How Should Developers Create

Privacy Protections for Downloaded Apps?

Developer Privacy Protections

How can businesses launch a video game or social media app that will successfully navigate the minefield of privacy laws and regulations?

One of the often overlooked legal aspects of developing and marketing apps relates to complying with the necessary privacy regulations. Often, independent developers of apps overlook the fact that the process of downloading involves more than just focusing on creating profitable design elements, entertaining game play and using appropriate source code. It also involves accumulating private data about the users.

The following are five common questions that relate to a range of apps, from video games to informational and social media, from mobile applications to business-related software.

Privacy Protections for Developers FAQ

1. What data relating to users am I allowed to keep?
The answer to this initially concerns two different issues: (1) what is the prevailing law in the jurisdiction that governs the particular download, and (2) what is contained in the terms and conditions, privacy policy and other documentation relating to that download? Unfortunately, a robust set of terms and conditions is not always sufficient to protect against a violation of the privacy laws and regulations in all the relevant jurisdictions.

For example, the European Union’s General Data Protection Regulations (GDPR) that were implemented in May of 2018 have a multi-layered set of restrictions that concern digital privacy applicable to apps. Even the most well-crafted terms and conditions are not certain to address all those requirements, and even if they do, other jurisdictions may have additional restrictions that apply.

2. Are there any special categories that I need to be particularly focused on in terms of collecting private data?
In short, yes; there are many categories of information as to which you need to be particularly focused. An obvious example would be children. There are special laws that prohibit the collection of data regarding minors that do not apply to adults. For example, the Children’s Online Privacy Protection Act (COPPA) regulations impose requirements on the operators of websites, apps, and other online services with respect to the personal data they collect from those under the age of 13. It should be noted that there are a number of revisions and enhancements to COPPA that are currently under consideration.

3. What laws or regulations govern privacy policies and activities related to the use of online data?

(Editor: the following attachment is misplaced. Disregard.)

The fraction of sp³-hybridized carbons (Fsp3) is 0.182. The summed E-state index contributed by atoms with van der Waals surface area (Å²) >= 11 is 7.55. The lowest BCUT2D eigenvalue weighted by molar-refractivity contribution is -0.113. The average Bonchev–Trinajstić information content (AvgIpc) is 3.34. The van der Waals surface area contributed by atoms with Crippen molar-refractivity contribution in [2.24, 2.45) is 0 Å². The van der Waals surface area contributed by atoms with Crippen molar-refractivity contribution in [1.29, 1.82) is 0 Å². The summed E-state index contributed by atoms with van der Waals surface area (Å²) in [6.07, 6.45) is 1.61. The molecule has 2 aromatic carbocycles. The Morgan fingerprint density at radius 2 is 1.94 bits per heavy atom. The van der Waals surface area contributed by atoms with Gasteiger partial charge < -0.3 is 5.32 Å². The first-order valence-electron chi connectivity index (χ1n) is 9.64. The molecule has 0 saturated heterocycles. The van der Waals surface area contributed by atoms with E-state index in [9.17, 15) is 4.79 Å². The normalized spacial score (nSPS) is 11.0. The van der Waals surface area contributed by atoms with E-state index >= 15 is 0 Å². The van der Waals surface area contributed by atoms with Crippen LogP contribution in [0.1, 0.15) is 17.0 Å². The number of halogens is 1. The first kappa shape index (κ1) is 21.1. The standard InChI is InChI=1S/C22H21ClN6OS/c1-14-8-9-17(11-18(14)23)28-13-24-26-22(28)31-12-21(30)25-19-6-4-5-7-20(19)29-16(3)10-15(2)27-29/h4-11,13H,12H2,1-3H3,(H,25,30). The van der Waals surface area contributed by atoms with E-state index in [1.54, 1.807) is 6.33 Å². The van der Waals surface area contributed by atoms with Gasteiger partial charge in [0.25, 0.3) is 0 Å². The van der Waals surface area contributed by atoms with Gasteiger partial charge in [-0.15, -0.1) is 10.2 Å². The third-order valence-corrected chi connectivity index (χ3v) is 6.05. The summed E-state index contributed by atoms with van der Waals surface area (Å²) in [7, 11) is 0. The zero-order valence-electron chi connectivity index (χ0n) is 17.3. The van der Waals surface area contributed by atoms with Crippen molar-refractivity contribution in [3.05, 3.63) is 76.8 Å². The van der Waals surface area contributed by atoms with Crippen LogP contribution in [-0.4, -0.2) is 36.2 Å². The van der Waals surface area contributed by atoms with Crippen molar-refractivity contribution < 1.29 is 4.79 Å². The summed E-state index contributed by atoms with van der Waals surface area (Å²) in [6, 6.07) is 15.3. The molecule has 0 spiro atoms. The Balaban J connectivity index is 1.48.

There are a number of laws that concern the promulgation and enforcement of digital privacy policies. They include the previously-referenced Children’s Online Privacy Protection Act (COPPA), as well as the European Union’s EU-U.S. Privacy Shield Framework. It should be noted that the latter not only applies internationally, but also impacts the United States, since U.S.-based websites can generally be accessed by European Union citizens. In addition, if the app relates to financial transactions, that may also implicate the requirements of the Fair Credit Reporting Act and the Gramm-Leach-Bliley Act (GLBA). In addition to all this, it is critical for a webmaster to comply with its own website’s privacy policy, regardless of the prevailing statutory and regulatory framework.

4. Is there any way to protect against a violation of digital privacy laws and regulations, generally?
Not really. Whether one is purchasing the app through Google Play, Apple/iOS or some other platform—and whether that download is being effectuated in one jurisdiction or another—there is no one-size-fits-all solution. As stated, the various jurisdictions have enacted such a diverse set of such restrictions that privacy practices need to be customized to the specific uses and governing laws and regulations.

5. What does the future hold with regard to the problems inherent in collection of private digital data?
While it is impossible to know for sure, one thing is absolutely clear: the present state of affairs is completely untenable. As stated above, there are so many overlapping and contradictory requirements for providing notice to the public about compliance with privacy regulations; storing the data itself; and avoiding the resulting penalties for violating those confusing and conflicting requirements, that it is self-evident something needs to be done.

The most obvious approach would be to effectuate a worldwide digital treaty that would not only be binding upon states, provinces and other governmental subdivisions, but also be adopted by the national governments themselves. The aim would be to create a comprehensive set of requirements for downloading and storing private data. It remains to be seen whether we shall see actual progress along those lines.

Looking for advice?

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Contact the Nissenbaum Law Group to schedule an appointment at 908-686-8000 or feel free to use the following form to e-mail us. Please include as much information as you can to ensure that we are able to handle your request as quickly as possible.

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Looking for advice?

We're here to help.

Contact the Nissenbaum Law Group to schedule an appointment at 908-686-8000 or feel free to use the following form to e-mail us. Please include as much information as you can to ensure that we are able to handle your request as quickly as possible.

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